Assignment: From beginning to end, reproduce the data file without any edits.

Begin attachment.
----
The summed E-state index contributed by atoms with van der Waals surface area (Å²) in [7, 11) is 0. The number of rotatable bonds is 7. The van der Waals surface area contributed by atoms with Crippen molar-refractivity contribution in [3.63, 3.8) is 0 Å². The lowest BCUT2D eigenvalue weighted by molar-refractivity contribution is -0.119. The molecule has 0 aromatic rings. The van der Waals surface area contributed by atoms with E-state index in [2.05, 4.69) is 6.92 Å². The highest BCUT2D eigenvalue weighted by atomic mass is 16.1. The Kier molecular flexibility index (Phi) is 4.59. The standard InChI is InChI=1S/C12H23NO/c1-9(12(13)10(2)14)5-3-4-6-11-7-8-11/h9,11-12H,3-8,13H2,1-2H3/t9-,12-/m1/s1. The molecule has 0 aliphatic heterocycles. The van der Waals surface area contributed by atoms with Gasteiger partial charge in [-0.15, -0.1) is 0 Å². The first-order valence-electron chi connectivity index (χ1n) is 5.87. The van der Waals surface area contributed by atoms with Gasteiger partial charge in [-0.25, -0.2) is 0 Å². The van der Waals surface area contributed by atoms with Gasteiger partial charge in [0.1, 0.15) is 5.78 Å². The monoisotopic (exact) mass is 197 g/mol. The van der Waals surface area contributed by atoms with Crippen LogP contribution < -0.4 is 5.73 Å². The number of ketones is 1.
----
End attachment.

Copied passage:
The summed E-state index contributed by atoms with van der Waals surface area (Å²) in [7, 11) is 0. The number of rotatable bonds is 7. The van der Waals surface area contributed by atoms with Crippen molar-refractivity contribution in [3.63, 3.8) is 0 Å². The lowest BCUT2D eigenvalue weighted by molar-refractivity contribution is -0.119. The molecule has 0 aromatic rings. The van der Waals surface area contributed by atoms with E-state index in [2.05, 4.69) is 6.92 Å². The highest BCUT2D eigenvalue weighted by atomic mass is 16.1. The Kier molecular flexibility index (Phi) is 4.59. The standard InChI is InChI=1S/C12H23NO/c1-9(12(13)10(2)14)5-3-4-6-11-7-8-11/h9,11-12H,3-8,13H2,1-2H3/t9-,12-/m1/s1. The molecule has 0 aliphatic heterocycles. The van der Waals surface area contributed by atoms with Gasteiger partial charge in [-0.15, -0.1) is 0 Å². The first-order valence-electron chi connectivity index (χ1n) is 5.87. The van der Waals surface area contributed by atoms with Gasteiger partial charge in [-0.25, -0.2) is 0 Å². The van der Waals surface area contributed by atoms with Gasteiger partial charge in [0.1, 0.15) is 5.78 Å². The monoisotopic (exact) mass is 197 g/mol. The van der Waals surface area contributed by atoms with Crippen LogP contribution < -0.4 is 5.73 Å². The number of ketones is 1.